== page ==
The number and percentage of participants who responded to texts daily is provided in Table 2 for Protocol A (signal-based sampling) and Protocol B (event-based sampling) for three “rounds” of texting. Girls were recruited over time, and for this reason they entered the study during Round 1 or Round 2. All girls who participated during Round 1 were new recruits who were randomly assigned to receive Protocol A or Protocol B. Girls who participated during Round 2 were a mixture of new recruits and girls who were completing the second protocol (ie, a cross-over design). Girls who participated in Round 3 were all completing their second protocol.
As shown in Table 2, participants completing Protocol A responded to surveys on a greater proportion of days. This adherence to Protocol A occurred regardless of whether participants had been assigned to the sequence of Protocol A followed by Protocol B or vice versa. However, the first group of recruited girls (Round 1) had high proportions of responses regardless of assigned protocol. This could reflect greater interest in the study among girls recruited early as compared with girls recruited in future rounds, or it could be a function of response burden (Round 2 represents new recruits and the cross-over of Round 1 participants, whose interest in the study might have waned over time).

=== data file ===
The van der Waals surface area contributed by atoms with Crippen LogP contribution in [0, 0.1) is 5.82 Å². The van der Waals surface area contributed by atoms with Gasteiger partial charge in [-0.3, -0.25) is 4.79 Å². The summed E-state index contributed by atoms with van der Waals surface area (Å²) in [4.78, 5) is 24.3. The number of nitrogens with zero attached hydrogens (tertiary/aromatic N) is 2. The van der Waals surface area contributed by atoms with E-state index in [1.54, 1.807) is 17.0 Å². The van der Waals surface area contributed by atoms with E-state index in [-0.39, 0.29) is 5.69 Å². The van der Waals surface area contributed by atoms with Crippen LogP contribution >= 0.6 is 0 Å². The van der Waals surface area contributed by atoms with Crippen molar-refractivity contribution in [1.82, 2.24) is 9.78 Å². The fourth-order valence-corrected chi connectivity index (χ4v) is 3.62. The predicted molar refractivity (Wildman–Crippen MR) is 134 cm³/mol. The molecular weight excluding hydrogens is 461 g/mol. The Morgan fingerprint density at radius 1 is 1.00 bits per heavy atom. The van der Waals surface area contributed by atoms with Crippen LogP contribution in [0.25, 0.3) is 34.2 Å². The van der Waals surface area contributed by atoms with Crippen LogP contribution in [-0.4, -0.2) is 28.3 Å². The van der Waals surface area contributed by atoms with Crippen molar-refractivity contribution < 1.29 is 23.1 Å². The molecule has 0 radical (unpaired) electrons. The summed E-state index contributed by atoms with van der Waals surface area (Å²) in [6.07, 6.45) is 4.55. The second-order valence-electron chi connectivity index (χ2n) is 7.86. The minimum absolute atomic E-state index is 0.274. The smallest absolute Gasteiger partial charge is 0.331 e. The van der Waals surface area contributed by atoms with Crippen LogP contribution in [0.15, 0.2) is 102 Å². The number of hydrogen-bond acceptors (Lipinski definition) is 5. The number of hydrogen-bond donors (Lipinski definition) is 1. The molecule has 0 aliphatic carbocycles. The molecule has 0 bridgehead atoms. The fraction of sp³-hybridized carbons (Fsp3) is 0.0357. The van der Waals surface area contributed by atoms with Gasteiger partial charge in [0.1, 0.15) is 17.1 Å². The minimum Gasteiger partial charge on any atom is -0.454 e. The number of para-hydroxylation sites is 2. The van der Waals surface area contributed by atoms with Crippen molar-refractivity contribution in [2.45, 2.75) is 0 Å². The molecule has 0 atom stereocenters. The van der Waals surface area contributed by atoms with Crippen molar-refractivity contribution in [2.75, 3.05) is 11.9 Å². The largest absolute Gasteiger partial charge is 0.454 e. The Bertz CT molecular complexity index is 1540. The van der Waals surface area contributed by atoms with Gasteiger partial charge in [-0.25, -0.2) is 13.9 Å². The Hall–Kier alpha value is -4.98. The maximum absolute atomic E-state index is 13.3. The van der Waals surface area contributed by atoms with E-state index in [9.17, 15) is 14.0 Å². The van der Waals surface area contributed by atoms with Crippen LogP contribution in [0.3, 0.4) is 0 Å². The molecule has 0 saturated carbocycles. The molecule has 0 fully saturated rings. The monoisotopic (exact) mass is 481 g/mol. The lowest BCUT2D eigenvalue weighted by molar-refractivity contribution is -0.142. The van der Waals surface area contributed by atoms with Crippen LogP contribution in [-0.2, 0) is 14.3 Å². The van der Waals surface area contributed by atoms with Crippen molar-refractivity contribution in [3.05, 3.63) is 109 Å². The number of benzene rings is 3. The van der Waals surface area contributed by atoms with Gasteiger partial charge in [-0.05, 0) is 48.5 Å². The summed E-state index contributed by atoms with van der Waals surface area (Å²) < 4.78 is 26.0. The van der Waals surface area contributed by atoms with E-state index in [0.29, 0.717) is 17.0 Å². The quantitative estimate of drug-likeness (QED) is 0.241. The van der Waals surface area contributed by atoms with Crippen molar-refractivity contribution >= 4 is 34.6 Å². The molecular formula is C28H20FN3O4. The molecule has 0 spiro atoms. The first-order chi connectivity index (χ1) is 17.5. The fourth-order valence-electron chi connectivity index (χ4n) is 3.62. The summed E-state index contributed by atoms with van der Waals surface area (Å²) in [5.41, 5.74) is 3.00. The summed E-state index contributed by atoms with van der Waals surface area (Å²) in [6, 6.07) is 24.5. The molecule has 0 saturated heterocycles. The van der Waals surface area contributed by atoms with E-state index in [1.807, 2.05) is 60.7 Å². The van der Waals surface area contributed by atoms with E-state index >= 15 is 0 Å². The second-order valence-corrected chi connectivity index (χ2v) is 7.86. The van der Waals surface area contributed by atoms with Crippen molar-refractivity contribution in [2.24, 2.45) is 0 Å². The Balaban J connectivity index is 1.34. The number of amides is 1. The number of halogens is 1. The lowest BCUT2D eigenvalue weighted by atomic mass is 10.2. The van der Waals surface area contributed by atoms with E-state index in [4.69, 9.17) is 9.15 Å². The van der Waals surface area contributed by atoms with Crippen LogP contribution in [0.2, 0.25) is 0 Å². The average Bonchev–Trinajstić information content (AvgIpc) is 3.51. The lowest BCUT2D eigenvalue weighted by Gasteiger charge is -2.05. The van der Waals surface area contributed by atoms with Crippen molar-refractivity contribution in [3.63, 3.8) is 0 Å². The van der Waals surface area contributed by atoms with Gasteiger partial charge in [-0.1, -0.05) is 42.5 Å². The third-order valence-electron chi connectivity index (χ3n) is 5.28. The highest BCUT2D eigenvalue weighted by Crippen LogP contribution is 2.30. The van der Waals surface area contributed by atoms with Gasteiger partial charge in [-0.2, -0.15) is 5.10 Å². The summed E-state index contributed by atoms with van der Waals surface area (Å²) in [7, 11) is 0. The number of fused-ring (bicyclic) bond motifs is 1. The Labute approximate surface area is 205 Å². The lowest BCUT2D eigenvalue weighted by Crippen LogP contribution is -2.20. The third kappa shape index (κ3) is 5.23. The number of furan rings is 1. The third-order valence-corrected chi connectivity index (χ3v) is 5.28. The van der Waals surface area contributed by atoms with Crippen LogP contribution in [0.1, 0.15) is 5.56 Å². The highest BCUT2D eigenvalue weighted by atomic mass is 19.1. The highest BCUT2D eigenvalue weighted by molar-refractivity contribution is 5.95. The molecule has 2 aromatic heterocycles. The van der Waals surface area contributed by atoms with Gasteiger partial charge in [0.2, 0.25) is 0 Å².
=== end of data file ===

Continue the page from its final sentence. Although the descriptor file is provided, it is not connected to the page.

Table 3 provides the percentage of questions completed within each protocol. It is interesting to note that the rate for Table 3 is based on how many questions are responded to at each time point, as compared with the rate for data in Table 2 being based on how many days texts were responded to, thereby offering insight into responses across and within days of texting data collection. The data reveal that Protocol A (signal-based sampling) yielded a slightly higher response rate among adolescents (see Table 3). Figure 2 shows a weekday average response. It is possible that Protocol B (event-based sampling) resulted in greater burden for participants. This is consistent with findings from other studies that have shown greater response rates for signal-based sampling than event-based sampling, even for events that appear well defined, such as asthma attacks .